June 29, 2020 -- Strategically folded DNA arranged to mimic viral antigens -- known as DNA "origami" -- may produce strong immune responses, according to a June 29 report in Nature Nanotechnology. Researchers are now working on adapting this approach for the development of a vaccine against SARS-CoV-2.
Virus-like particles displaying immunogens -- antigens that are specifically bound by components of the immune system that evoke an immune response -- can enhance B-cell activation and vaccine efficacy. However, the effects of antigen copy number, spacing, and affinity, as well as dimensionality and rigidity of scaffold presentation on B-cell activation, are poorly understood. Studies exploring the effect of antigen organization in this context have only allowed for limited variations in design.
DNA origami was invented in 2006 by Paul Rothemund of the California Institute of Technology. It involves the folding of DNA to create 2D and 3D shapes at the nanoscale. In 2016, a team of researchers from the Massachusetts Institute of Technology (MIT) developed an algorithm that can automatically design and build 3D virus-like shapes using DNA origami. This method offers a high degree of control to attach molecules at very specific locations.
"The DNA structure is like a pegboard where the antigens can be attached at any position," explained senior author Mark Bathe, PhD, MIT professor of biological engineering and an associate member of the Broad Institute of MIT and Harvard, in a statement. "These virus-like particles have now enabled us to reveal fundamental molecular principles of immune cell recognition for the first time."
Using DNA origami to study a clinically relevant antigen
The researchers sought to investigate the roles of immunogen using scaffolded DNA origami nanoparticles. To begin, they focused on HIV-1 envelope glycoprotein antigen gp120 (eOD-GT8). This antigen was specifically designed to bind with high affinity to a precursor of a CD4 binding site-specific HIV broadly neutralizing antibody (gIVRC01) to activate naïve B cells.
The team used DNA origami to spatially present the antigen at a variety of distances and densities. They created a 3D icosahedral nanoparticle with a 40-nanometer diameter size that is comparable to an HIV-1 envelope glycoprotein (60mer) and a 1D rigid-rod six-helix bundle around 80 nanometers long. By hybridizing the antigen to free single-stranded DNA overhang strands, the researchers were able to present antigen-varying spatial organizations.
While there has been a great deal of interest in using virus-like particle structures to drive optimal B-cell responses for vaccines, until now, the rules for how to design the display antigen have not been well understood, according to Irvine.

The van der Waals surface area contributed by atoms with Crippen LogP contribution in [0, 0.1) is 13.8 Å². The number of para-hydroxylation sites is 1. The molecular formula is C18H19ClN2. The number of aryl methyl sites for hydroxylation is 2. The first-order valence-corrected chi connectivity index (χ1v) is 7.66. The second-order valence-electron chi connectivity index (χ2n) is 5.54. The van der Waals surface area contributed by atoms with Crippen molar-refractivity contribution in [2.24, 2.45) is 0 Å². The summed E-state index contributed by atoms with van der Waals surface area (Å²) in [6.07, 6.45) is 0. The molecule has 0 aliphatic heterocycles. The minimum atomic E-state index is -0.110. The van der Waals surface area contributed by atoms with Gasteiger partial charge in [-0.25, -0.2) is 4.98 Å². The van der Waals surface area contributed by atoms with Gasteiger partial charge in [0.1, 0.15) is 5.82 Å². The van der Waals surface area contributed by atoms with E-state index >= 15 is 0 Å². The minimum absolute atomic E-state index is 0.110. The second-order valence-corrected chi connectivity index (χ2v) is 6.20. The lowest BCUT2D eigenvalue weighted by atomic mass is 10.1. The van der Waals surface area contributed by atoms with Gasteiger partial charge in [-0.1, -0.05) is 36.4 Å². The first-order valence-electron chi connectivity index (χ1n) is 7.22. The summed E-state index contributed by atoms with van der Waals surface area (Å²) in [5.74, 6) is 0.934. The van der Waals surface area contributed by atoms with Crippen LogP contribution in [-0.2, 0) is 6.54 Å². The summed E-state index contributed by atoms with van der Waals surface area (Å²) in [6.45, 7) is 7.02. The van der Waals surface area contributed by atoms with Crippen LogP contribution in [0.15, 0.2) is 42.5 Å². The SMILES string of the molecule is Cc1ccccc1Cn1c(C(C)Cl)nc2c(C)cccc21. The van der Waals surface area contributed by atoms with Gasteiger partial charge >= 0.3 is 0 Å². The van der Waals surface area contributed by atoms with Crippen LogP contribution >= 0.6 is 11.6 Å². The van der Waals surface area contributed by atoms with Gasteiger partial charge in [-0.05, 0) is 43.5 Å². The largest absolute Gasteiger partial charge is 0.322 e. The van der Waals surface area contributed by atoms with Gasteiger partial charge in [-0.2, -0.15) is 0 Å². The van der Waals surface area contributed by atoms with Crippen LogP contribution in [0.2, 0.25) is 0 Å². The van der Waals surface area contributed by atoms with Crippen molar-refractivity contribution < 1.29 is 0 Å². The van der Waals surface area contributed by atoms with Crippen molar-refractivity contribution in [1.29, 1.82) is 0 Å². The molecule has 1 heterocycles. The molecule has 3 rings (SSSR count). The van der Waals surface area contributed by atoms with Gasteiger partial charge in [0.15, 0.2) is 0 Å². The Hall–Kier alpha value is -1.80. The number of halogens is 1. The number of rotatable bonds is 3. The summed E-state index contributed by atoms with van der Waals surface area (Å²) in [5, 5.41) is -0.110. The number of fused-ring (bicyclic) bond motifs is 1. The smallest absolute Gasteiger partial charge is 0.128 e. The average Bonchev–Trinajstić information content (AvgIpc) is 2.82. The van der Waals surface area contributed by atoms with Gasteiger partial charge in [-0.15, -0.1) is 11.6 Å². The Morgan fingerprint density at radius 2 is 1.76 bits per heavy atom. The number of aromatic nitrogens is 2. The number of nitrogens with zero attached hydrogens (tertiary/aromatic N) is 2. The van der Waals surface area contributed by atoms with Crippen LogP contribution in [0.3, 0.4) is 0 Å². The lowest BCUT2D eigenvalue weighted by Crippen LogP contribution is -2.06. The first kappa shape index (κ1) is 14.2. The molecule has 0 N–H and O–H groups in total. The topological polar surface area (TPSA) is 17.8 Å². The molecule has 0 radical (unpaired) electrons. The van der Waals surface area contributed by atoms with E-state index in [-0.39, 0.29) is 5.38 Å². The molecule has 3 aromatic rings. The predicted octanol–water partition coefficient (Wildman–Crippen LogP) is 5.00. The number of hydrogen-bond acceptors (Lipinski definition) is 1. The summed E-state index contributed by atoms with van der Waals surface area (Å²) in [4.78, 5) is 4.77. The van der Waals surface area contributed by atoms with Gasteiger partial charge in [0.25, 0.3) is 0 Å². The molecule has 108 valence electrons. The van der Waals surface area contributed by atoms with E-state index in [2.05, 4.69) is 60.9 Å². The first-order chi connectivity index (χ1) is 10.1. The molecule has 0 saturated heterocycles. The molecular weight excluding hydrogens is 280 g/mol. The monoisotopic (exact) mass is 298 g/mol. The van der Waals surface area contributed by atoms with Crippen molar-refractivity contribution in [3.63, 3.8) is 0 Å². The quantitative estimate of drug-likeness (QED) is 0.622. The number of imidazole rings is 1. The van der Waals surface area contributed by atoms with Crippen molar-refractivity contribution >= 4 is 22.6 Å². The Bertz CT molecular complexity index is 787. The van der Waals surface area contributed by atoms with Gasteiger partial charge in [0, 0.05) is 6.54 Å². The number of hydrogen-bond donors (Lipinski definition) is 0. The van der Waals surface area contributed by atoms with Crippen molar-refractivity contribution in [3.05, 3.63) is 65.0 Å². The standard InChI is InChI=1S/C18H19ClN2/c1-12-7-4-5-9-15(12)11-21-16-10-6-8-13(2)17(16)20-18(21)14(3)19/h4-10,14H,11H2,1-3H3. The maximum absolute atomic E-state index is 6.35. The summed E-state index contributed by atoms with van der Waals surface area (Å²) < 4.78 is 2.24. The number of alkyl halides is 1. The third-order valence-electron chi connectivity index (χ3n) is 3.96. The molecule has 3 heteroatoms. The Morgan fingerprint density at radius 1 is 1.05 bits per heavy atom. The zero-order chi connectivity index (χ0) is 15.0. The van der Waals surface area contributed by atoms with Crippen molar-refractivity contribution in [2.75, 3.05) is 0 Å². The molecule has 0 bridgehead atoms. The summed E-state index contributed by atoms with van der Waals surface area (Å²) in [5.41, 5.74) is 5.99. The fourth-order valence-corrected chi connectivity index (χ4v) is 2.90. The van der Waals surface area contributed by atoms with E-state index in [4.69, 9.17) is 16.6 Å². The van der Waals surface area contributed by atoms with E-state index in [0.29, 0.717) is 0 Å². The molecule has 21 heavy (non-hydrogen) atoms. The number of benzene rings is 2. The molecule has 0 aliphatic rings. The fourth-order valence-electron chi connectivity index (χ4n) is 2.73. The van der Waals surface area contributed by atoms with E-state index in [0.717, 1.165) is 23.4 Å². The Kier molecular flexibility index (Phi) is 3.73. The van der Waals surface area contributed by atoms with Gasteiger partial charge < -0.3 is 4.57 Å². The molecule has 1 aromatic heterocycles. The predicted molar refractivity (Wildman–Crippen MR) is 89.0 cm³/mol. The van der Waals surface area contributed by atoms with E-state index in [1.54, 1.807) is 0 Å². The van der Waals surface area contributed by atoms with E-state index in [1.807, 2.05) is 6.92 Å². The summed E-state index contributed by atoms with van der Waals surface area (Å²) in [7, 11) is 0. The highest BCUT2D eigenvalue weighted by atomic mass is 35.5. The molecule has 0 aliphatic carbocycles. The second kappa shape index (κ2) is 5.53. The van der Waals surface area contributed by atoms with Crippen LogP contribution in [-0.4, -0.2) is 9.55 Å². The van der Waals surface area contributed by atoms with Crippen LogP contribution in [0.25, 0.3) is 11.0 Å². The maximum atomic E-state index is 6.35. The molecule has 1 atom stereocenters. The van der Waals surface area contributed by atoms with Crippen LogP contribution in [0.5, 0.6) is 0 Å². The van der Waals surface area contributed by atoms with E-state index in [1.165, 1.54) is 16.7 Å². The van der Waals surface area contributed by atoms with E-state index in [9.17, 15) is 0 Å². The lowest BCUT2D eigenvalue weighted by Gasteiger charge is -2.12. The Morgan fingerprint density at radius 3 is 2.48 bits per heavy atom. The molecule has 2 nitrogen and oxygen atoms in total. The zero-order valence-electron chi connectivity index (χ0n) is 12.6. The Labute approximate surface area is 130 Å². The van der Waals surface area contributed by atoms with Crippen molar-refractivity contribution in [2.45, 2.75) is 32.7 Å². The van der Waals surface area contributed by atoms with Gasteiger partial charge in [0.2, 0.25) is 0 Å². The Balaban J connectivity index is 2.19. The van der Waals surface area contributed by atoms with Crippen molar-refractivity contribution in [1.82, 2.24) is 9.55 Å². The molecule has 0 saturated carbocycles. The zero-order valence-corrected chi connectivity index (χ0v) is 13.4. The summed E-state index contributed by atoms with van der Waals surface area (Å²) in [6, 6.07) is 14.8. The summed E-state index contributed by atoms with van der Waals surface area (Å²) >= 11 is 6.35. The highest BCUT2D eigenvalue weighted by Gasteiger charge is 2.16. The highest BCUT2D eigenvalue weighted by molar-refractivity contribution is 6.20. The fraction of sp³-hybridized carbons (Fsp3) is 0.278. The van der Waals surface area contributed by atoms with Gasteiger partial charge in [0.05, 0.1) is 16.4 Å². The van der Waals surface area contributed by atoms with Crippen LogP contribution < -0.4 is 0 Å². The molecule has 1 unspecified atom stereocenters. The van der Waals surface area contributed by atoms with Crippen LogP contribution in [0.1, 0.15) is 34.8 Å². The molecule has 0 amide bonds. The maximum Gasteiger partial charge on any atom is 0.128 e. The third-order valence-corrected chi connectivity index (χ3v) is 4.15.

Best fit does not always indicate efficacy
Antigen conjugation and the ability of various designed nanoparticles to activate B-cell assays revealed that signaling is maximized by as few as five antigens. In fact, increasing copy numbers to 30 or 60 had no further effect on cellular responses. Moreover, the researchers determined that an interantigen distance of 25-30 nanometers resulted in increased B-cell receptor activation.
"It is often assumed that the higher the antigen density, the better, with the idea that bringing B cell receptors as close together as possible is what drives signaling. However, the experimental result, which was very clear, was that actually the closest possible spacing we could make was not the best. And, as you widen the distance between two antigens, signaling increased," said senior author Darrell Irvine, PhD, a member of the Ragon Institute and associate director at MIT's Koch Institute for Integrative Cancer Research.
The findings from the study have informed HIV vaccine design. The antigen investigated is now being tested in human clinical trials, using a protein nanostructure scaffold.
Interchangeable platform could lead to COVID-19 therapies
Recently, in response to the global COVID-19 pandemic, the team has created a variant of the HIV vaccine that swaps out the HIV antigens for a protein found on the surface of the SARS-CoV-2 virus. This work is being conducted with researchers from the Ragon Institute. The new vaccine is being tested in isolated B cells and animal models to determine if it can produce an effective immune response against the SARS-CoV-2 virus.
"Our platform technology allows you to easily swap out different subunit antigens and peptides from different types of viruses to test whether they may potentially be functional as vaccines," said Bathe.
If successful, this dynamic shift from HIV to SARS-CoV-2 would demonstrate the platform's ability to attach antigens from various viruses to the same DNA scaffold. Furthermore, it could be used to design variants that target multiple types of coronaviruses -- past and future -- for potential pancoronavirus vaccines.
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